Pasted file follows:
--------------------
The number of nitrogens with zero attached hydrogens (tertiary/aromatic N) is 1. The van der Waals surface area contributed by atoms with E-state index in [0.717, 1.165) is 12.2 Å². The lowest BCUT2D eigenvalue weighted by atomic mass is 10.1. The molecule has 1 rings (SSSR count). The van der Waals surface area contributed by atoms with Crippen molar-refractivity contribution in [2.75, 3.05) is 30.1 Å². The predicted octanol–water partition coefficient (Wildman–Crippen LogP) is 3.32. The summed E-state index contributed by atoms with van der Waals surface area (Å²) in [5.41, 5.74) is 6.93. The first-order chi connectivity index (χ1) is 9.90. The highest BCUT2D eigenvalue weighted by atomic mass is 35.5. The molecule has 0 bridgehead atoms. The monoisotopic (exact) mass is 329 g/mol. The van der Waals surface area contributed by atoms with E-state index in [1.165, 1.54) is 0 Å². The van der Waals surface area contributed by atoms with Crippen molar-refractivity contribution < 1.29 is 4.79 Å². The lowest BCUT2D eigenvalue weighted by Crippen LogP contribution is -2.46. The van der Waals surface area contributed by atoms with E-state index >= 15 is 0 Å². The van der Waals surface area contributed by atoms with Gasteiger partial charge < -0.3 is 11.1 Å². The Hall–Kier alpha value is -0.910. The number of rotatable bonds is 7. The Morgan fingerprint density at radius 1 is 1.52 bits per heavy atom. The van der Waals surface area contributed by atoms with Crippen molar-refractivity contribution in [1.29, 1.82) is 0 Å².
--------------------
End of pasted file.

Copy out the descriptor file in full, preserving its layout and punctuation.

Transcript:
The number of nitrogens with zero attached hydrogens (tertiary/aromatic N) is 1. The van der Waals surface area contributed by atoms with E-state index in [0.717, 1.165) is 12.2 Å². The lowest BCUT2D eigenvalue weighted by atomic mass is 10.1. The molecule has 1 rings (SSSR count). The van der Waals surface area contributed by atoms with Crippen molar-refractivity contribution in [2.75, 3.05) is 30.1 Å². The predicted octanol–water partition coefficient (Wildman–Crippen LogP) is 3.32. The summed E-state index contributed by atoms with van der Waals surface area (Å²) in [5.41, 5.74) is 6.93. The first-order chi connectivity index (χ1) is 9.90. The highest BCUT2D eigenvalue weighted by atomic mass is 35.5. The molecule has 0 bridgehead atoms. The monoisotopic (exact) mass is 329 g/mol. The van der Waals surface area contributed by atoms with E-state index in [1.165, 1.54) is 0 Å². The van der Waals surface area contributed by atoms with Crippen molar-refractivity contribution < 1.29 is 4.79 Å². The lowest BCUT2D eigenvalue weighted by Crippen LogP contribution is -2.46. The van der Waals surface area contributed by atoms with E-state index >= 15 is 0 Å². The van der Waals surface area contributed by atoms with Gasteiger partial charge < -0.3 is 11.1 Å². The Hall–Kier alpha value is -0.910. The number of rotatable bonds is 7. The Morgan fingerprint density at radius 1 is 1.52 bits per heavy atom. The van der Waals surface area contributed by atoms with Crippen molar-refractivity contribution in [1.29, 1.82) is 0 Å².